Point of View The magi as you know were wise men wonderfully wise men who

Point of view the magi as you know were wise men

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Point of View The magi, as you know, were wise men-- wonderfully wise men--who brought gifts to the Babe in the manger. They invented the art of giving Christmas presents. Being wise, their gifts were no doubt wise ones, possibly bearing the privilege of exchange in case of duplication. And here I have lamely related to you the uneventful chronicle of two foolish children in a flat who most unwisely sacrificed for each other the greatest treasures of their house. But in a last word to the wise of these days let it be said that of all who give gifts these two The point of view of Gift of the Magi is in third person narrative, because the characters are only speaking I when they are talking, but descriptions within the book are told by the author, which is O. Henry.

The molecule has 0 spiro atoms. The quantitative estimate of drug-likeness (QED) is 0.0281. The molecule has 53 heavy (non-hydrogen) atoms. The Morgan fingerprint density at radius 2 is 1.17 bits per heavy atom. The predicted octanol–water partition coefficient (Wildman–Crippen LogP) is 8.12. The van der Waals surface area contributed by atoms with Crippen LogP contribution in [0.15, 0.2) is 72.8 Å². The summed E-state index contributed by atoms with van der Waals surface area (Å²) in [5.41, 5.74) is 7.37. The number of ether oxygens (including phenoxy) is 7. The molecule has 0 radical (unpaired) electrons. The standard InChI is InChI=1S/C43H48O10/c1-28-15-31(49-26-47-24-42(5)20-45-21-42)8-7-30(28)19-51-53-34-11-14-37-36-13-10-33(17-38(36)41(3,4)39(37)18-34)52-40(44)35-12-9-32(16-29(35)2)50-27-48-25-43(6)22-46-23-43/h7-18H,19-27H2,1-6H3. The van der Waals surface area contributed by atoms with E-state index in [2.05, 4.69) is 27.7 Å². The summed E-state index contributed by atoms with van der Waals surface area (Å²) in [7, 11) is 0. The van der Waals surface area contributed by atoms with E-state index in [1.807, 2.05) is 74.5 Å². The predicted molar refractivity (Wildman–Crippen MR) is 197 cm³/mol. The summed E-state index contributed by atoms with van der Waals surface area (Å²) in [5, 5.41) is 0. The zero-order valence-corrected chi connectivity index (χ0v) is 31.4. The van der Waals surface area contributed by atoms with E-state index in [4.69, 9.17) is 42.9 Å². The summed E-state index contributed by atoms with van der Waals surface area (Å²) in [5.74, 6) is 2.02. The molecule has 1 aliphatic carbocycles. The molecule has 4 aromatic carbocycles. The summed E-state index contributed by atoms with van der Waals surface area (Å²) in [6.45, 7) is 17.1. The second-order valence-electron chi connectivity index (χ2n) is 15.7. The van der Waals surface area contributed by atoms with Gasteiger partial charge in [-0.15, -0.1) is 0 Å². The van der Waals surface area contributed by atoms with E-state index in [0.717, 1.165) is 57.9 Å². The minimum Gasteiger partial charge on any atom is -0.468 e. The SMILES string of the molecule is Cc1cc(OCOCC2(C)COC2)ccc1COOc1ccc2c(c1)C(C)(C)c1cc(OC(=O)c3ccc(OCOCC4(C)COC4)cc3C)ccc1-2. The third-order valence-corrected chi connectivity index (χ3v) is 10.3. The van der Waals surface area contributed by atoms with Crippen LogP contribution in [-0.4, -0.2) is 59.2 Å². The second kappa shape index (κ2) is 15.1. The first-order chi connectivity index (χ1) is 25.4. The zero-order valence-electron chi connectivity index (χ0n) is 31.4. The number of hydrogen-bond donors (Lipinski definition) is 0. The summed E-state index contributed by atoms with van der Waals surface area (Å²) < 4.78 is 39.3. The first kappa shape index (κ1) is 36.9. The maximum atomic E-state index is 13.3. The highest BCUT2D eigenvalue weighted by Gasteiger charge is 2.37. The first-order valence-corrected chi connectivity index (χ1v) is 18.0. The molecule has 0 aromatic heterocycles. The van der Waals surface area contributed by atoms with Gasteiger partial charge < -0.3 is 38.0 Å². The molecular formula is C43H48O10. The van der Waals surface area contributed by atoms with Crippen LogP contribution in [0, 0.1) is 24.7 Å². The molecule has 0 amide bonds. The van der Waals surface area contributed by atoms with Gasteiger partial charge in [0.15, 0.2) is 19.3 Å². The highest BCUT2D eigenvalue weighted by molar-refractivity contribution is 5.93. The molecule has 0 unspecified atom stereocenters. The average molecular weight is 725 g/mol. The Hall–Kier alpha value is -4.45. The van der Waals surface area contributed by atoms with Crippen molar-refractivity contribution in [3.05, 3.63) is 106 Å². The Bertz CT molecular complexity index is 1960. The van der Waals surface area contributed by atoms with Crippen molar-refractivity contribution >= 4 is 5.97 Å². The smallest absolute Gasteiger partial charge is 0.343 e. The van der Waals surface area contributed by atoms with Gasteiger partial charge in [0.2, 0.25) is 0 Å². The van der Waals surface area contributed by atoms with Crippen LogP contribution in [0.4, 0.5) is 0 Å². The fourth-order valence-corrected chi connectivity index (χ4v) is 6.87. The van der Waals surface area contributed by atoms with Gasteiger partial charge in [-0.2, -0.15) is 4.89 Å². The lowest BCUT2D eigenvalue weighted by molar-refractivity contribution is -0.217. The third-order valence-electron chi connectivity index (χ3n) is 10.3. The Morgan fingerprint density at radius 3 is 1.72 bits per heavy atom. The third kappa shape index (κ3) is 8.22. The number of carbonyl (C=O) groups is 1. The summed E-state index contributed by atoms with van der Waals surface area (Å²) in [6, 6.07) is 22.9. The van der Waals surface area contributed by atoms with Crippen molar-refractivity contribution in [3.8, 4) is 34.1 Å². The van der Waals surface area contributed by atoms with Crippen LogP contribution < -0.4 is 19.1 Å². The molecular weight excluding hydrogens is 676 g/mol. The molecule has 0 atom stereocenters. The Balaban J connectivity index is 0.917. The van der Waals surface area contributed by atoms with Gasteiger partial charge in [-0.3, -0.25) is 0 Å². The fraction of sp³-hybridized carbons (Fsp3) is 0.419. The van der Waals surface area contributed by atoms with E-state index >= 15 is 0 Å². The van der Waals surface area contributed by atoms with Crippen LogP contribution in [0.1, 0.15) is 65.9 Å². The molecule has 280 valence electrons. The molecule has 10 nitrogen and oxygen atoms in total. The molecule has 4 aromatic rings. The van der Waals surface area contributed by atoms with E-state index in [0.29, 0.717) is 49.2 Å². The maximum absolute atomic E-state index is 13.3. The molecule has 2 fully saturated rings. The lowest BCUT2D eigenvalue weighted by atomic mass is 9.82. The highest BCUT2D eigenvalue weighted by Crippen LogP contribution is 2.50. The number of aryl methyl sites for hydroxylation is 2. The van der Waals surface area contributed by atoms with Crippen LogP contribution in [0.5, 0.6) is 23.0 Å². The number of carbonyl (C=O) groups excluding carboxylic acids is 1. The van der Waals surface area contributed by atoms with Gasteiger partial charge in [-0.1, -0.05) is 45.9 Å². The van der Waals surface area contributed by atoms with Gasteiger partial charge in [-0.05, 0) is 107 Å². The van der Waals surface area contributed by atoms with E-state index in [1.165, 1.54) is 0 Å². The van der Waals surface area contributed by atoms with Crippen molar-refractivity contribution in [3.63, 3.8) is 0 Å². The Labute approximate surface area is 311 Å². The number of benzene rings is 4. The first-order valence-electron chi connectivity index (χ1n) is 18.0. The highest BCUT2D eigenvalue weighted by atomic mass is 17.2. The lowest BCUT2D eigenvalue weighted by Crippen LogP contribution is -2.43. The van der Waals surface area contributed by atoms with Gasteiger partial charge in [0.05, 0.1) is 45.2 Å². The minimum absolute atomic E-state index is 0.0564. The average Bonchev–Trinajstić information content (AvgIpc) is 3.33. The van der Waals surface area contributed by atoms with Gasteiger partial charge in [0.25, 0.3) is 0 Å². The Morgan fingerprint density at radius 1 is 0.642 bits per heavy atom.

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were the wisest. O all who give and receive gifts, such as they are wisest. Everywhere they are wisest. They are the magi .” Irony “Let's put our Christmas presents away and keep 'em a while. They're too nice to use just at present. I sold the watch to get the money to buy your combs. And now suppose you put the chops on." The irony within the story is that the two main characters spent what they valued most in order to give their significant other something especially special for Christmas, only to know that their gifts became useless. The comb for Della became useless because she sold her valued hair to buy a link for Jim’s valued watch, which also became useless because he sold it to buy Della the comb.
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